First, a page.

Los Angeles has long been a global crossroad of communities migrating in and out. The Missiology Lectures 2020 will explore this case study of migration, transnationalism, and interfaith engagement through keynote presentations, breakout conversations, and panel discussions over five days.
Event registrants will have access to curated content that will be released each morning, as well as the opportunity to participate in live sessions throughout the day.
Dr. Kirsteen Kim, professor of theology and world Christianity and associate dean for the Center for Missiological Research, School of Intercultural Studies
Dr. Alexia Salvatierra, assistant professor of integral mission and global transformation, School of Intercultural Studies
Dr. Amos Yong, Dean, School of Intercultural Studies and School of Theology, Fuller Theological Seminary
Professor of the Theology of Human Mobility at Pontifical Urbaniana University, Italy
“Catholicity: Migration, Religion, and World Christianity”
Abstract: Migrants and refugees have been since the beginning among the main protagonists of the Christian mission and, as such, the subjects of World Christianity who have carried the faith through their cultural traditions to the ends of the earth. At the same time, with their courage, resiliency, and hope they also represent the pioneers and spokespersons of the Christian pilgrimage toward catholicity––the wholeness, fullness, inclusivity that characterizes God’s reign ––in a globalized world in which conflicts and divisions are politically and religiously motivated. It will be argued that two key concepts and practices that advance the eschatological event of catholicity are synodality and the “culture of encounter” (Pope Francis), which, under the guidance of the Holy Spirit, must become two distinctive and essential elements of the mission of World Christianity in the “age of migration”.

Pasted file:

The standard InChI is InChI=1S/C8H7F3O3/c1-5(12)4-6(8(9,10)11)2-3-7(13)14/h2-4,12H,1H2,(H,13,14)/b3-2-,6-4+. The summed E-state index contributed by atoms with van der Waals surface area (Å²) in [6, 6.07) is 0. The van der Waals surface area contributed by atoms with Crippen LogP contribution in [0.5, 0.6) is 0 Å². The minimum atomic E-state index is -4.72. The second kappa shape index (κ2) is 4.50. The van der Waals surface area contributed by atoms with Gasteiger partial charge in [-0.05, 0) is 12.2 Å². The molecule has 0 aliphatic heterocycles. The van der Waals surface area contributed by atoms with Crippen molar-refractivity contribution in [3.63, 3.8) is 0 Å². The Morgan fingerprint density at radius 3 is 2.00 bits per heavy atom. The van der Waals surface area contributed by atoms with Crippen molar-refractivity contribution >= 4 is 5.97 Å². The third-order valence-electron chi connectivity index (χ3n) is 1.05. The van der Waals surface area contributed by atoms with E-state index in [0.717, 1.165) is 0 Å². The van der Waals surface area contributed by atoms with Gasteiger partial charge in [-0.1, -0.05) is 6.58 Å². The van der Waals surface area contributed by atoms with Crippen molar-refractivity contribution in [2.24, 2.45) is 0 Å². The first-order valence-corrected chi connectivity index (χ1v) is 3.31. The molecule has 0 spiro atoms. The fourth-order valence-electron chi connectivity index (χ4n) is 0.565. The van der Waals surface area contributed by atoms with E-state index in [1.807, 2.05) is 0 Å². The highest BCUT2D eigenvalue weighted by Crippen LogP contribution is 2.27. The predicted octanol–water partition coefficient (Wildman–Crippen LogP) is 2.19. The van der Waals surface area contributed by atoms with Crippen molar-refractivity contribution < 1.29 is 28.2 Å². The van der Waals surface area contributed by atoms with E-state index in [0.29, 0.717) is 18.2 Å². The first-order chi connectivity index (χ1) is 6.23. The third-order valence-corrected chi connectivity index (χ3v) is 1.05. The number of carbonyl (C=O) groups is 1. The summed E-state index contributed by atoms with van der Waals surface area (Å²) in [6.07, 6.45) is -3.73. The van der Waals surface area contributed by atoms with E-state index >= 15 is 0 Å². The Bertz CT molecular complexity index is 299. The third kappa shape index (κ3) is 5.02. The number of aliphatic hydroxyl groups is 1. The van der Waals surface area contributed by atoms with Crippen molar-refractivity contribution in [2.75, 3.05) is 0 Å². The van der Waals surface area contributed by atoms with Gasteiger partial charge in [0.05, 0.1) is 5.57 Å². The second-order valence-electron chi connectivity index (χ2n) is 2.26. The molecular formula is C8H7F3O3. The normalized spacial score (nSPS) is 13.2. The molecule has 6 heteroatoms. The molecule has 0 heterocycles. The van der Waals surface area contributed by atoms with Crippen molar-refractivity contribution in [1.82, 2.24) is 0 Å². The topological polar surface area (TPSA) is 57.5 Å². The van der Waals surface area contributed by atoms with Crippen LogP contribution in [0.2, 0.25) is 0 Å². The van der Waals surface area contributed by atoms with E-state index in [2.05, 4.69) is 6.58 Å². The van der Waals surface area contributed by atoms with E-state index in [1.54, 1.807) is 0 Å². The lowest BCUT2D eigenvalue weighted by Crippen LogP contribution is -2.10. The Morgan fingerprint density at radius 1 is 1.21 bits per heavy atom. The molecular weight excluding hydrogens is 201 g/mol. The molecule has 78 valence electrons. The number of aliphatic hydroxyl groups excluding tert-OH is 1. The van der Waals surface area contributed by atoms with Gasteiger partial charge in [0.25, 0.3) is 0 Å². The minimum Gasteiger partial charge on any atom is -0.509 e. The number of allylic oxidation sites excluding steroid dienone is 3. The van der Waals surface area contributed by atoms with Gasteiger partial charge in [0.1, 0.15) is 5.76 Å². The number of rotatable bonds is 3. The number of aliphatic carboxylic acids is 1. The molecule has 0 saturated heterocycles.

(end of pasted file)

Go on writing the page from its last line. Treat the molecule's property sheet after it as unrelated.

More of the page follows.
Respondent: Dr. Cecil M. Robeck Jr., Senior Professor of Church History and Ecumenics and Special Assistant to the President for Ecumenical Relations
Associate Professor of History at University of Notre Dame
“Mission: Protestant Migration and the (Re-)Evangelization of California”
Abstract: “Restless tides of humanity” had long made their way to California, with plans for redemption in tow. So noted a Southern Baptist editor when marveling at his denomination’s move into the Golden State “bringing the glad news of salvation and saying to the thousands of lost people, ‘California, here we come.’” Uttered in 1946, amid the state’s postwar boom, these are sentiments that countless Protestants have exclaimed and embraced when first encountering California and its epicenter of cultural transformation, Los Angeles. This presentation will provide a historical overview of Protestant migration in (and out of) Los Angeles from World War II to the present. While observing general patterns of movement and institutional change within Los Angeles’s sprawling Protestant community, it will pay close attention to the ways that migration has made the city a site of particularly intense and innovative evangelization, a crucible of religious transformation on a national scale, and a gateway for global Christianity.
Respondent: Dr. Robert Chao Romero, Associate Professor, César E. Chávez Department of Chicana and Chicano Studies, UCLA
Senior Director of Research and Evaluation at the Center for Religion and Civic Culture at USC
“Los Angeles: Crossroads for Migrating Faith Communities”